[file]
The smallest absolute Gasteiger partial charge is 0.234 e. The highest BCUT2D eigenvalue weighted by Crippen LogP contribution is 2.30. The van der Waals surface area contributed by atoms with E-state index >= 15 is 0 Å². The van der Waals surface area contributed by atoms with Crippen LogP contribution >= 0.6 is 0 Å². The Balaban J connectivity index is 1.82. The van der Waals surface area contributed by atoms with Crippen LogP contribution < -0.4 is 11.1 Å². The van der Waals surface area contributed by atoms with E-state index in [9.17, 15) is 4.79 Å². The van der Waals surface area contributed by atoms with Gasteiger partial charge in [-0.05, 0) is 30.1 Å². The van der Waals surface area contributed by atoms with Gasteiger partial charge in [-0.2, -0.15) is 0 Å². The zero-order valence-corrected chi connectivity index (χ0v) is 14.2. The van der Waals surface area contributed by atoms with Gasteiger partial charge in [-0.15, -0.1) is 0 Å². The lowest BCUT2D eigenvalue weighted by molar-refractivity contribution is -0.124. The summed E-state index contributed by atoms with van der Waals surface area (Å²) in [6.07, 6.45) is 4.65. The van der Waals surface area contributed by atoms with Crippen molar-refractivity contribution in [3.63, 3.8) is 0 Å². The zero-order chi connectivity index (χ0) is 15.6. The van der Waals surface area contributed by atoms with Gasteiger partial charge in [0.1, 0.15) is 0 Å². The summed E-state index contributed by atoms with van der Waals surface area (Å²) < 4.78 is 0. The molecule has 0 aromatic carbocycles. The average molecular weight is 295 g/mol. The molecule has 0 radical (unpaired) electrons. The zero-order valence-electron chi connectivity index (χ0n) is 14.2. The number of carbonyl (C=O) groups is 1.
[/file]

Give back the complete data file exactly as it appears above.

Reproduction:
The smallest absolute Gasteiger partial charge is 0.234 e. The highest BCUT2D eigenvalue weighted by Crippen LogP contribution is 2.30. The van der Waals surface area contributed by atoms with E-state index >= 15 is 0 Å². The van der Waals surface area contributed by atoms with Crippen LogP contribution >= 0.6 is 0 Å². The Balaban J connectivity index is 1.82. The van der Waals surface area contributed by atoms with Crippen LogP contribution < -0.4 is 11.1 Å². The van der Waals surface area contributed by atoms with E-state index in [9.17, 15) is 4.79 Å². The van der Waals surface area contributed by atoms with Gasteiger partial charge in [-0.05, 0) is 30.1 Å². The van der Waals surface area contributed by atoms with Gasteiger partial charge in [-0.2, -0.15) is 0 Å². The zero-order valence-corrected chi connectivity index (χ0v) is 14.2. The van der Waals surface area contributed by atoms with Gasteiger partial charge in [-0.15, -0.1) is 0 Å². The lowest BCUT2D eigenvalue weighted by molar-refractivity contribution is -0.124. The summed E-state index contributed by atoms with van der Waals surface area (Å²) in [6.07, 6.45) is 4.65. The van der Waals surface area contributed by atoms with Crippen molar-refractivity contribution in [3.63, 3.8) is 0 Å². The zero-order chi connectivity index (χ0) is 15.6. The van der Waals surface area contributed by atoms with Gasteiger partial charge in [0.1, 0.15) is 0 Å². The summed E-state index contributed by atoms with van der Waals surface area (Å²) < 4.78 is 0. The molecule has 0 aromatic carbocycles. The average molecular weight is 295 g/mol. The molecule has 0 radical (unpaired) electrons. The zero-order valence-electron chi connectivity index (χ0n) is 14.2. The number of carbonyl (C=O) groups is 1.